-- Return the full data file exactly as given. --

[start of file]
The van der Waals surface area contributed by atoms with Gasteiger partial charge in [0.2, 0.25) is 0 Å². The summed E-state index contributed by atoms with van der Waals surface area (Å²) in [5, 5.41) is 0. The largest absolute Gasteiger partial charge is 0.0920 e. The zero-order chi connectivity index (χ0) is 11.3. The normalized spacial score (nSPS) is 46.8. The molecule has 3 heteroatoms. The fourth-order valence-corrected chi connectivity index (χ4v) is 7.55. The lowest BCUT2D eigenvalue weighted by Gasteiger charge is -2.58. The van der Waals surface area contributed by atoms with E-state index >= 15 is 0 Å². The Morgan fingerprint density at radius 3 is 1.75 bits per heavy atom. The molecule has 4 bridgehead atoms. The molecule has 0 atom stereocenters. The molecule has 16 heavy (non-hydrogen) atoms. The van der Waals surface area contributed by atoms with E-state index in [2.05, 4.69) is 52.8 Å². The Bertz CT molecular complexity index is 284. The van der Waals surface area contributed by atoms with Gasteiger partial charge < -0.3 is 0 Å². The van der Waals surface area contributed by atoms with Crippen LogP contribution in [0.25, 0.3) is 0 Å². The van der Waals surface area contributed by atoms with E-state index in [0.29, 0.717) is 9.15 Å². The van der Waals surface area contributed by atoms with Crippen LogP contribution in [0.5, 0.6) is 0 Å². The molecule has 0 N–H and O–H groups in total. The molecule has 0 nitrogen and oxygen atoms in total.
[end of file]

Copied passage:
The van der Waals surface area contributed by atoms with Gasteiger partial charge in [0.2, 0.25) is 0 Å². The summed E-state index contributed by atoms with van der Waals surface area (Å²) in [5, 5.41) is 0. The largest absolute Gasteiger partial charge is 0.0920 e. The zero-order chi connectivity index (χ0) is 11.3. The normalized spacial score (nSPS) is 46.8. The molecule has 3 heteroatoms. The fourth-order valence-corrected chi connectivity index (χ4v) is 7.55. The lowest BCUT2D eigenvalue weighted by Gasteiger charge is -2.58. The van der Waals surface area contributed by atoms with E-state index >= 15 is 0 Å². The Morgan fingerprint density at radius 3 is 1.75 bits per heavy atom. The molecule has 4 bridgehead atoms. The molecule has 0 atom stereocenters. The molecule has 16 heavy (non-hydrogen) atoms. The van der Waals surface area contributed by atoms with E-state index in [2.05, 4.69) is 52.8 Å². The Bertz CT molecular complexity index is 284. The van der Waals surface area contributed by atoms with Gasteiger partial charge < -0.3 is 0 Å². The van der Waals surface area contributed by atoms with Crippen LogP contribution in [0.25, 0.3) is 0 Å². The van der Waals surface area contributed by atoms with E-state index in [0.29, 0.717) is 9.15 Å². The van der Waals surface area contributed by atoms with Crippen LogP contribution in [0.5, 0.6) is 0 Å². The molecule has 0 N–H and O–H groups in total. The molecule has 0 nitrogen and oxygen atoms in total.